The iPod is playing Rimsky-Korsakov's Scena e Canto Gitano from Capriccio Espagnol. A feast for the senses.
About Rimsky-Korsakov (1844-1908), Paul Serotsky wrote:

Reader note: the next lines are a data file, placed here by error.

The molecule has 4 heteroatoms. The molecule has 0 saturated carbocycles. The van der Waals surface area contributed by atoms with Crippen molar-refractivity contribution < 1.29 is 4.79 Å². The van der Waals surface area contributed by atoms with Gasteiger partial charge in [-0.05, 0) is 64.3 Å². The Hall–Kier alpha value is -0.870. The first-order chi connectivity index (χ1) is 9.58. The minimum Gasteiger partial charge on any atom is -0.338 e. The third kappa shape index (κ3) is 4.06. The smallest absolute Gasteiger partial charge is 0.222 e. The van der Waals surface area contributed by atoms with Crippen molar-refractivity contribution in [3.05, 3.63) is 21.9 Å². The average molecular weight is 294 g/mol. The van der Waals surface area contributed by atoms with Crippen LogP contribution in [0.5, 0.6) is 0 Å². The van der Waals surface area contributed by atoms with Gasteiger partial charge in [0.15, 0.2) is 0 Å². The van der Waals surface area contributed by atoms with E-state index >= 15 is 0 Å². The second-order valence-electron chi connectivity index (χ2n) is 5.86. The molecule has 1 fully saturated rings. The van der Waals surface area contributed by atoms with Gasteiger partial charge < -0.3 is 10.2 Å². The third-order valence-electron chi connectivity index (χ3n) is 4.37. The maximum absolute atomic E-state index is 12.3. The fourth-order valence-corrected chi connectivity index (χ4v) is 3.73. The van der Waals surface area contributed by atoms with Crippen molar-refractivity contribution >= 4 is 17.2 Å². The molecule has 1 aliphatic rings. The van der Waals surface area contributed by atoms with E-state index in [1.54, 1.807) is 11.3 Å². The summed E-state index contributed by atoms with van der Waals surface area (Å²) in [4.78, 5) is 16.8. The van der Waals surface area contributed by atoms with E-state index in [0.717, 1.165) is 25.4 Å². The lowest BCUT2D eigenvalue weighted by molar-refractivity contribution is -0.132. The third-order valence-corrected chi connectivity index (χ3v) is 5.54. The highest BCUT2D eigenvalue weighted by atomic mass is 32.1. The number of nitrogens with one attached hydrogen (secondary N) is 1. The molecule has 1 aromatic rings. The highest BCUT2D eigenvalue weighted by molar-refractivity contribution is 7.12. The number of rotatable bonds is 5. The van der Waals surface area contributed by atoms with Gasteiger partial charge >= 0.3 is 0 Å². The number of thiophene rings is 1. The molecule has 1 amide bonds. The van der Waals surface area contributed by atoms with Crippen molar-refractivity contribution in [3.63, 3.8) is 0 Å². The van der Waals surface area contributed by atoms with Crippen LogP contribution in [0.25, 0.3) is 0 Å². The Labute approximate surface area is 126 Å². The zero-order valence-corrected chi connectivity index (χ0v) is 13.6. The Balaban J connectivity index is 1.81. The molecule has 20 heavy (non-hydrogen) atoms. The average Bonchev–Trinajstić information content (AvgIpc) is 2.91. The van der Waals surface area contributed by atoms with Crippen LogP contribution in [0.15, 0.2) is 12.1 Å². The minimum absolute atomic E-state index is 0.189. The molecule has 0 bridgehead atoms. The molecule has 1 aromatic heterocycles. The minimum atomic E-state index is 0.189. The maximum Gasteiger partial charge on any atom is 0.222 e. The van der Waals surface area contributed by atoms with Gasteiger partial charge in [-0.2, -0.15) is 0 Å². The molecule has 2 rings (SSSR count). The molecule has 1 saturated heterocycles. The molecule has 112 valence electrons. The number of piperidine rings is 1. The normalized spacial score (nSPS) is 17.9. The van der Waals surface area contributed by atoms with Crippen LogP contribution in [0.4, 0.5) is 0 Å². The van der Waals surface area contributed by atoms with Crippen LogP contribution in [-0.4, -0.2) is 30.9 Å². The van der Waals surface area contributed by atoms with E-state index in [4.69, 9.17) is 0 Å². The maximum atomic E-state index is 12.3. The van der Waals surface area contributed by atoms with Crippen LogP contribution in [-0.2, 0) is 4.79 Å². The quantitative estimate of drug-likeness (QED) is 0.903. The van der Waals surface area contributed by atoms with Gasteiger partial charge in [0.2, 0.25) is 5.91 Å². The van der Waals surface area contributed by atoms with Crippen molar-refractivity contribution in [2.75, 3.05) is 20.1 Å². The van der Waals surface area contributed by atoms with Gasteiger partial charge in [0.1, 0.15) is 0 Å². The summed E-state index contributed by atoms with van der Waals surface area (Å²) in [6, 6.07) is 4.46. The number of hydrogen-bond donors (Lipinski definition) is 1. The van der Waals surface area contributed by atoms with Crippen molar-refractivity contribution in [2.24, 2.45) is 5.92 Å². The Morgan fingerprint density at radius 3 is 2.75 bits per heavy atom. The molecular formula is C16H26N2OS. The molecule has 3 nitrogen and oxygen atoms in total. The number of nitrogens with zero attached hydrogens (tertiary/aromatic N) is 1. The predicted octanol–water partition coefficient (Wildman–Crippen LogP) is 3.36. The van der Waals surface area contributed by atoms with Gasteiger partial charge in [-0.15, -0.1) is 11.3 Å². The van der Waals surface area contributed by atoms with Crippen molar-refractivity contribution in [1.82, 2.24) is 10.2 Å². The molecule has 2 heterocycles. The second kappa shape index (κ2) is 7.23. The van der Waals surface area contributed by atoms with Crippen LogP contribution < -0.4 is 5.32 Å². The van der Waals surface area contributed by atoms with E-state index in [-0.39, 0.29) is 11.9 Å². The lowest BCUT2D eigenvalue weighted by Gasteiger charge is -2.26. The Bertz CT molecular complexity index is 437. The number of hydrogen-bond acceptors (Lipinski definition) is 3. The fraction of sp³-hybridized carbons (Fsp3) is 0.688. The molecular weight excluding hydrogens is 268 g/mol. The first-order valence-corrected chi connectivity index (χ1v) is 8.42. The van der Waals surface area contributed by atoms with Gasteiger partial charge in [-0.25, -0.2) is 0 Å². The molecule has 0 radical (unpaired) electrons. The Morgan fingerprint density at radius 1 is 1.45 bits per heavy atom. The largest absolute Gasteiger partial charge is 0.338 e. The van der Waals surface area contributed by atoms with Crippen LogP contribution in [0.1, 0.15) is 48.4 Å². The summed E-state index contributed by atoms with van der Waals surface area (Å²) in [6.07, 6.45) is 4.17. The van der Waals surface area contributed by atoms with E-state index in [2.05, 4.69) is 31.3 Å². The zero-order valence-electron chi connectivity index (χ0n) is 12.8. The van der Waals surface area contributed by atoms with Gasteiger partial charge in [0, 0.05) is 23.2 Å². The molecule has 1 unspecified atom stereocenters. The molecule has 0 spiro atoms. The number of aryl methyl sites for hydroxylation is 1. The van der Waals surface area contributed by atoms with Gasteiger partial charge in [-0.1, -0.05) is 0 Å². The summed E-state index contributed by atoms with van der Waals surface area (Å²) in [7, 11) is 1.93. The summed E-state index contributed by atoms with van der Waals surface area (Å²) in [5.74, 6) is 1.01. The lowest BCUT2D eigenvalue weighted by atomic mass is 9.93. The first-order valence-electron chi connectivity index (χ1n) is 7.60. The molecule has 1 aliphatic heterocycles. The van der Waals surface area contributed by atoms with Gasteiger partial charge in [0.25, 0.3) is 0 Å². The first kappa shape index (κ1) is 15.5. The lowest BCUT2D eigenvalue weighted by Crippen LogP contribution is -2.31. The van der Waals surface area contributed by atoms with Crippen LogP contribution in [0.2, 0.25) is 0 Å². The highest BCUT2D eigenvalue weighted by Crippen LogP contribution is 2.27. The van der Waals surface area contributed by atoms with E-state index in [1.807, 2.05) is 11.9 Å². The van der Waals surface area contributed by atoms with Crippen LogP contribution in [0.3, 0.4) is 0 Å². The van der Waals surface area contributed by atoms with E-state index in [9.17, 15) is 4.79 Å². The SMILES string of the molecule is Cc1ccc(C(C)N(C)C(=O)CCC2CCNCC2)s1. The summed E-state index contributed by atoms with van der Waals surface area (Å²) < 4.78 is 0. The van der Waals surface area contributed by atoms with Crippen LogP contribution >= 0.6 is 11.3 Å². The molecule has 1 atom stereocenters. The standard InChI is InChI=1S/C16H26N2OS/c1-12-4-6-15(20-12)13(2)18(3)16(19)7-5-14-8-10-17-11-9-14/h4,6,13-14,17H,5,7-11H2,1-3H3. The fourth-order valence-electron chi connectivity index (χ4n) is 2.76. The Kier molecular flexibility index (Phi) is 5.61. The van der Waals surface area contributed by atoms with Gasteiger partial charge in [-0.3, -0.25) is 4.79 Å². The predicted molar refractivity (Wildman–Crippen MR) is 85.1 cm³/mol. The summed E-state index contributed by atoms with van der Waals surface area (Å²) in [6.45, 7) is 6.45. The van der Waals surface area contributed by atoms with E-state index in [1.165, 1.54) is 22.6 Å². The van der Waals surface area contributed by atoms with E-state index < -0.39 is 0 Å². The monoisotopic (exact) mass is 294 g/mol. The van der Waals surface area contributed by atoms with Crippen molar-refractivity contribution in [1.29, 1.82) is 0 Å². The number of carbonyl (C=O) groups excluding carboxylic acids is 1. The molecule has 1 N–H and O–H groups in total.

A kaleidoscope is an instrument comprising mirrors enclosing bits of coloured glass which produces, by the simplest of means, the most marvellously coloured patterns - a close analogy to Rimsky-Korsakov, except that anyone can work a kaleidoscope.Rimsky-Korsakov's skill for shaking up orchestral instruments is arguably still unique. It wasn't always so. Originally a Naval Officer, perhaps explaining his taste for the exotic, he started composing as an untrained amateur. In 1867, his “ultra-modernism”(?) earned him the Professorship of Practical Composition at St. Petersburg Conservatoire. But, as he said, he “couldn't harmonise a chorale, had never done any exercises in counterpoint, had no idea of strict fugue, and moreover couldn't name the chords and intervals.” His knowledge of instrumental techniques was scant (and obsolete!). He coped by teaching himself one step ahead of his students, thereby becoming at once a great teacher and a model pupil.It must have been Sadko, A Musical Picture Op. 5, a disgracefully neglected masterpiece of orchestral inventiveness, that prompted this crucial recognition, setting him on a course (N.B. Naval metaphor!) which led in 1887 to the Capriccio Espagnol, that most famous of ersatz-Spanish music (indeed, many find it more idiomatic than Falla). You could just relax and bathe in Rimsky's intoxicating brew (I usually do!).